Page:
dency to spend less time at exhibits (Bitgood, et al., 1993).
Ages of individuals.
Two types of age differences are
likely to be important: (a) child versus parent; and (b) devel-
opmental and physical stages of development. Clearly,
adult-child differences have been repeatedly noted. Adults
read more labels than children (Diamond, 1986); children
interact with animals and games more than adults (Rosenfeld
& Turkel, (1982); children are more likely to manipulate
exhibits than adults (Diamond, 1986; Koran, Koran, &
Both individual and group agendas are likely to
have an impact on visitors. If the agenda of aparent is to teach
a child about science concepts and the child's agenda is
simply to have fun and purchase something from the gift
shop, a conflict is likely to occur.
Style of parenting.
Benton (1979) reported that the
leadership style of the family was related to the amount of
time on discipline versus the amount of exhibit-directed
Families tend to cooperate in their
learning strategies(Bitgood,etal.,1993; Hilke,1988). Groups
composed of only adults, however, tend to adapt more
personal strategies for acquiring information —i.e., reading to
themselves (Bitgood, et
Studies demonstrate that the design features of
the exhibit play a critical role in understanding how
visitor groups behave.
Opportunities and type of participation.
more likely to touch and manipulate (Diamond, 1986; Koran,
et al, 1986).
Bitgood et al. (1993) found that
visitor dyads behaved differently from one exhibit to the next.
Adults viewed text-heavy exhibits longer than children;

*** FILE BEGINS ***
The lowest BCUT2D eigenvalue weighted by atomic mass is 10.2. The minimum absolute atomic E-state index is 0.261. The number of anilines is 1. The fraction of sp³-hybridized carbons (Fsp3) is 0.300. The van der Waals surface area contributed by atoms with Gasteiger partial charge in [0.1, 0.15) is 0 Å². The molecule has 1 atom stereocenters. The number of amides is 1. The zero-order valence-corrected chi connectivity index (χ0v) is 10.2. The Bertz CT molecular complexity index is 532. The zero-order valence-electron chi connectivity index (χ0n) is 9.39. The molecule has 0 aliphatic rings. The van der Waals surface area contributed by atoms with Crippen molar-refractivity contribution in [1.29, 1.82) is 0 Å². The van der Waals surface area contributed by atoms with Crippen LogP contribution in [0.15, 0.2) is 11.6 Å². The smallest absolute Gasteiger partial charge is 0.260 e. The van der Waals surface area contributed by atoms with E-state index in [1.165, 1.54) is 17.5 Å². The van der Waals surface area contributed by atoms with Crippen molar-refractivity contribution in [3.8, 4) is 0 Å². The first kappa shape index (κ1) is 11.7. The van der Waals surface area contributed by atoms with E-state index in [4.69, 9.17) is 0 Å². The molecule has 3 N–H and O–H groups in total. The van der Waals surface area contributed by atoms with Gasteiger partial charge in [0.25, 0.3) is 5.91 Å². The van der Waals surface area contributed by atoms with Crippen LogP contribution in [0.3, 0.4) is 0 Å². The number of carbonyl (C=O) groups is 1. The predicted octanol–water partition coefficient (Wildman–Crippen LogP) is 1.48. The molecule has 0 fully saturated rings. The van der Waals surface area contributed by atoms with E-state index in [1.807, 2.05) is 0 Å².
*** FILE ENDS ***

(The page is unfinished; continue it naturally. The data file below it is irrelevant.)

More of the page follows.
children spent longer than adults at an exhibit that allowed
playing musical instruments.
Relative amount of text and objects.
Bitgood et al. (1993)
found that, as expected, text-ladened exhibits were more
popular with adults than with children. Further, adults with
other adults spent longer at such exhibits than adults with
Configuration of elements.
The physical configuration of
exhibit can have
effect on group behavior in several
ways. An exhibit designed such that only one person can see/
interact limits social contact. An exhibit designed such that
individuals must be tall enough to see will filter out young
children and wheelchair users or result in parents lifting chil-
dren to get a better look.
In addition to the standard measures of visitor
studies (stopping, viewing time, etc.), outcome
measures in the area of social influence have at-
tempted to document the social nature of the visit.
Thus, there is
attempt to document verbal ex-
changes (e.g., asking for and giving information)
and nonverebal influences (who leads the group,
who pulls the group away from the exhibit). Per-
haps these social measures should become routine
data collection in all studies.
A better understanding of social processes in
museums is necessary in order to better design
informal educational experiences. Given the di-
versity of group patterns, the task of designing
informal learning within a social context is a chal-
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Intergenerational interaction in
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Measuring the immeasurable: A pilot